#123movies #fmovies #putlocker #gomovies #solarmovie #soap2day Watch Full Movie Online Free – The film tells the story of a highly-gifted boy whose parents have demanding and ambitious plans for him – they want him to become a pianist. However, one day the boy, Vitus, is no longer willing to comply with his parents’ plans and ambitions because he wants to follow his own star.
Plot: Vitus tells the story of a highly-gifted boy (played by real-life piano prodigy Teo Gheorghiu) whose parents have demanding and ambitious plans for him.
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A Fable Played by Real People
We just saw Vitus at the San Francisco International Film Festival, with an audience that packed in the theatre and gave the director a round of applause at the end. In the context of Fredi Murer’s career, this film address themes that he explored in earlier works such as Alpine Fire and Full Moon, but here with a lighter, less moralistic tone. Murer clearly has a great rapport with children and brings out a credible performance from the nonprofessional actor (but real-life musical virtuoso) Teo Gheorghiu — especially considering that so much of the film rests on this young pianist’s shoulders. Bruno Ganz, whom English-speaking audiences rarely get to hear performing in his own Zurich dialect, unsentimentally embodies the traditional Swiss values that are disappearing under a wave of American-style materialism and yuppie anxiety.
Parents, take your young geniuses to see this film, and take its humane message of love, self-recognition and forgiveness to heart.
Great premise turns sappy
*Spoilers* This is the (fictional) account of Vitus von Holzen, a piano prodigy. In the first third of the movie Vitus is six years old and in the rest he is twelve. The main stroke of brilliance this film has to offer is in the casting of two piano prodigies to play Vitus. Teo Georghiu plays Vitus at age twelve, he was about twelve at the time of the filming and is stunningly talented.
Most people are captivated by genius no matter what the area of expertise, and genius in a young person is particularly fascinating. It seems that the main areas open to childhood prodigies are chess, music, and mathematics and it is not uncommon for a genius in one of these areas to have talents in the others. If you have ever attempted to excel in any area and encounter a person who is so above and beyond what is normally considered excellence, then your appreciation for such a person is heightened. Teo Gheorhiu commands such esteem. By far the high points of the movie for me were in seeing him play and marveling at his ability.
Vitus faces a decision that I assume most prodigies face, and that is how much of their lives should be devoted to developing their gift. To rise to the top, the devotion required would be pretty much all-consuming, or at least it would set them apart from a more normal childhood. Vitus faces such a decision, a decision accentuated by the pressures of his parents to capitalize on his gift and the mockery of his fellow students, since he excels in the classroom as well. It seems that the only person who simply wants Vitus to find his own way is his grandfather (Bruno Ganz in a fine performance), and Vitus establishes a close bond with him.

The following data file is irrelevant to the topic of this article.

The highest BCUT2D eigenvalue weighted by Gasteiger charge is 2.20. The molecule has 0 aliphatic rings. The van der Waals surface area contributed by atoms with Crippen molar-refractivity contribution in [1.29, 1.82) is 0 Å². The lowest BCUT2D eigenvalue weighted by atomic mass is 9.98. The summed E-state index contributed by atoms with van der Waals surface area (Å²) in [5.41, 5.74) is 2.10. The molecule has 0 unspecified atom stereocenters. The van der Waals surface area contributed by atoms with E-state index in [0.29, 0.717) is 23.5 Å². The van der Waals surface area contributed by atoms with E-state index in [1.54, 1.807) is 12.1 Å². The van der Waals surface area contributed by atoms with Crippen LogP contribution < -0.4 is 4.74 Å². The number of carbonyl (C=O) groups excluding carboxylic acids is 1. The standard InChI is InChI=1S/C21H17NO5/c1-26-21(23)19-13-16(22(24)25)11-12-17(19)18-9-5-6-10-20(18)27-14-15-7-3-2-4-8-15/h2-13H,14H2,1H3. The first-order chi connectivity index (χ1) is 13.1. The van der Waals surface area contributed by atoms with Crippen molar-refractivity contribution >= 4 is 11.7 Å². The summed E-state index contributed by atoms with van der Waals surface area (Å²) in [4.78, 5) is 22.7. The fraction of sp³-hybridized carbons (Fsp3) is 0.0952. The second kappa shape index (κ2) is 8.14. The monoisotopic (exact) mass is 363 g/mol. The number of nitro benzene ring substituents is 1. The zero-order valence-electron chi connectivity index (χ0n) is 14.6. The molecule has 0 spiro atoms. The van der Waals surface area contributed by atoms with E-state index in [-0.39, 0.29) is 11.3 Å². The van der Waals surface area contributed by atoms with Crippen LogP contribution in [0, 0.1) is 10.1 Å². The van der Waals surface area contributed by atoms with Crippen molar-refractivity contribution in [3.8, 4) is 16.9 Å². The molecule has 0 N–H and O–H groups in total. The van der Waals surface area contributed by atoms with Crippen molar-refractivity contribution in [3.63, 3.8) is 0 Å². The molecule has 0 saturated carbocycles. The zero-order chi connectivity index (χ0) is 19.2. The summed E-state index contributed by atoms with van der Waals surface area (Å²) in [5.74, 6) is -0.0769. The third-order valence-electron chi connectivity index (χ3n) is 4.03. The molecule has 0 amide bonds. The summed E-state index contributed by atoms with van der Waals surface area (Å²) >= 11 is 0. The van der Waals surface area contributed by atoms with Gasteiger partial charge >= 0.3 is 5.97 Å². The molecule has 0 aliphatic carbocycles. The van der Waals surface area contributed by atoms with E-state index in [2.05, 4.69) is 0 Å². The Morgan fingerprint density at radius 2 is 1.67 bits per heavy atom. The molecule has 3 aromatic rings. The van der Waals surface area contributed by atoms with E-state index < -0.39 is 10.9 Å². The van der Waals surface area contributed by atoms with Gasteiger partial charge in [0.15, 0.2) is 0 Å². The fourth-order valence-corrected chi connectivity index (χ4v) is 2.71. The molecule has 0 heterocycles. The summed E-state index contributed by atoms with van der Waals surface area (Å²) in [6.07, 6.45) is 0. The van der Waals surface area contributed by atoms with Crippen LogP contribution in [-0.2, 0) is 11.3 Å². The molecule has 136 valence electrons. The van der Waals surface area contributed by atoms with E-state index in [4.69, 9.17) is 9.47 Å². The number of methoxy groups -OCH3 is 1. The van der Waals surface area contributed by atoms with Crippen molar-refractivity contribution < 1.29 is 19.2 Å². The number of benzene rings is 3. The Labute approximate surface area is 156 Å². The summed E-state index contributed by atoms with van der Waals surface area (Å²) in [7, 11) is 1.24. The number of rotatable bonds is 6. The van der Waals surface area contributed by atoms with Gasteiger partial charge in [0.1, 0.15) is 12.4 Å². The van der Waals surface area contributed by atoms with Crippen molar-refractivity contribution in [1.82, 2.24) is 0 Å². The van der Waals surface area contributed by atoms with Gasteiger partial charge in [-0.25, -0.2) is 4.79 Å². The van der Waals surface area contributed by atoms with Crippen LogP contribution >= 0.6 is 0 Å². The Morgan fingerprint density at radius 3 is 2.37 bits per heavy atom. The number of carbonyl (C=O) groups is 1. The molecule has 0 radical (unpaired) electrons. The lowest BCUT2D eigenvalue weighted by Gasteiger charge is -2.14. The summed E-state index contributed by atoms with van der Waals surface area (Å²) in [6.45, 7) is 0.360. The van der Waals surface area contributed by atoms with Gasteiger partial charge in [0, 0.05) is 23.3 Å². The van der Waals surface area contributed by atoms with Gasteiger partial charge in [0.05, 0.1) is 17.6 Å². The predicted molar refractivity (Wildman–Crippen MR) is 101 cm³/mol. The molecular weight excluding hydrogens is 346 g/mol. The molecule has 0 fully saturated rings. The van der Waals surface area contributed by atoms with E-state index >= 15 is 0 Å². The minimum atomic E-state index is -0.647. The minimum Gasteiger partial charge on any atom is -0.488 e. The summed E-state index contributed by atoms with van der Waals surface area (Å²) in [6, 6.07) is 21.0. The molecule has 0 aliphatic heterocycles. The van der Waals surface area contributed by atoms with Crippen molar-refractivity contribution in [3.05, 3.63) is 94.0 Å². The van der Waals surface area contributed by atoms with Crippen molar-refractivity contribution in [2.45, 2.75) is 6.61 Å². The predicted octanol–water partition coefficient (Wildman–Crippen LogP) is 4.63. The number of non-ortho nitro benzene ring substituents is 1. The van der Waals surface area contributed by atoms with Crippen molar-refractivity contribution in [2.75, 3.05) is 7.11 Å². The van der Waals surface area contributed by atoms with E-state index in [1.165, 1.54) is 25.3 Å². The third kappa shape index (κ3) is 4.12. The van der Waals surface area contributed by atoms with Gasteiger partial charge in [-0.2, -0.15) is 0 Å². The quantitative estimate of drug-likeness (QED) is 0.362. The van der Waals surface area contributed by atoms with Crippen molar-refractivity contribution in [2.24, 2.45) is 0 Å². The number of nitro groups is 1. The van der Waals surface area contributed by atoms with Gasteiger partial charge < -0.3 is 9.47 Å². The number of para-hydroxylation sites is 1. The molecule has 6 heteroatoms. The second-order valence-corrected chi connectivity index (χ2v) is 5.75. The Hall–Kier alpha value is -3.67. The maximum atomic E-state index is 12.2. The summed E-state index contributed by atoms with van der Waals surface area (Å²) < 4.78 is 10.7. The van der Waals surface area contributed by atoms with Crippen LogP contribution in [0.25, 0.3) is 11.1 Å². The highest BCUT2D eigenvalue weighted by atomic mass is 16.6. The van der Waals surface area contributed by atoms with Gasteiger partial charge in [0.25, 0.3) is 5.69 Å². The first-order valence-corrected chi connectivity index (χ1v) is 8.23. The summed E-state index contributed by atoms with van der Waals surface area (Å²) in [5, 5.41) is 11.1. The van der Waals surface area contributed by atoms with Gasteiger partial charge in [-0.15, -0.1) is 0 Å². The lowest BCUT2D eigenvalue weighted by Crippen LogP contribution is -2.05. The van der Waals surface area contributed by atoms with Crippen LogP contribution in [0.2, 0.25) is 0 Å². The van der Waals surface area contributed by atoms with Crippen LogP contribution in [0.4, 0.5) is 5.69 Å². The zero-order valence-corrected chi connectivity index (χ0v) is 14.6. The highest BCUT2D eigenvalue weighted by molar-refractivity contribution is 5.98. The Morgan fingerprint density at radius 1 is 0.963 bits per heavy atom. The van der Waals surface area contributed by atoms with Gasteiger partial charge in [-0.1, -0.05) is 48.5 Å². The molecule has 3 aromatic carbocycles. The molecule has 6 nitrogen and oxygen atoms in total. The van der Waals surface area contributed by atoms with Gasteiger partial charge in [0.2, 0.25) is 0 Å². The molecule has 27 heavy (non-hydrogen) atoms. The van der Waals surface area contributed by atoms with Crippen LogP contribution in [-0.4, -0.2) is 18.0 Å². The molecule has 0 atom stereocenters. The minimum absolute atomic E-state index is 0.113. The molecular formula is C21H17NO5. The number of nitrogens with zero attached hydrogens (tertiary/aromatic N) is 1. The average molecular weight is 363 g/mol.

The internal conflict Vitus faces between conforming and pursuing his talent is set up nicely. In order to fit in, Vitus fakes a diminution of ability after an attempt to put on wings and jump from the second story of his house results in a concussion. It was not clear to me if Vitus purposely staged this event so that he could subsequently fake normalcy, or if he just recognized the possibilities the accident afforded him. But no matter how hard Vitus tries to be an average kid, like buying popular music CDs, his interest in classical music cannot be suppressed and he buys a CD of Bach’s Goldberg Variations played by Alexey Botvinov that excites him to try his own playing on his grandfather’s piano. Only his grandfather knows that Vitus’ talent is still there and Vitus is faking its lack.
This is a great setup for a rich final payoff that is totally squandered in the final third where Vitus starts playing the stock market in order to save his father’s job. Due to insider information he makes millions and winds up buying a NASA-sized flight simulator for his aviation loving grandfather. When I saw that thing in Vitus’ grandfather’s shop, I knew the movie had taken a regrettable wrong turn into fantasy land. For one thing Vitus would have been slapped with an insider trading lawsuit fairly quickly. As he continued to make more millions and bought out his dad’s old company, I lost respect for this movie.
In addition to being a piano prodigy, Georghiu is a good actor with a winning personality. Based on the brief interview with him on the DVD extras it would appear that Georghiu has not been tortured by life decision conflicts. He says he wants to play a concert in the Royal Albert Hall by the time he is twenty and also remarks that in order to make a lot of money you have to be really good. I hope he achieves both of those goals.
For a movie that treats the same themes (but chess instead of pianism) see “Searching for Bobby Fischer.” That film stays grounded, perhaps because it is based on a true story.
Original Language de
Runtime 1 hr 40 min (100 min), 2 hr 3 min (123 min) (USA), 2 hr (120 min) (Germany)
Genre Drama, Music
Director Fredi M. Murer
Writer Peter Luisi, Fredi M. Murer, Lukas B. Suter
Actors Fabrizio Borsani, Bruno Ganz, Teo Gheorghiu
Awards 3 wins & 1 nomination
Production Company N/A
Sound Mix Dolby Digital
Aspect Ratio N/A
Film Length 3.38 m (Portugal, 35 mm)
Negative Format N/A
Cinematographic Process N/A
Printed Film Format N/A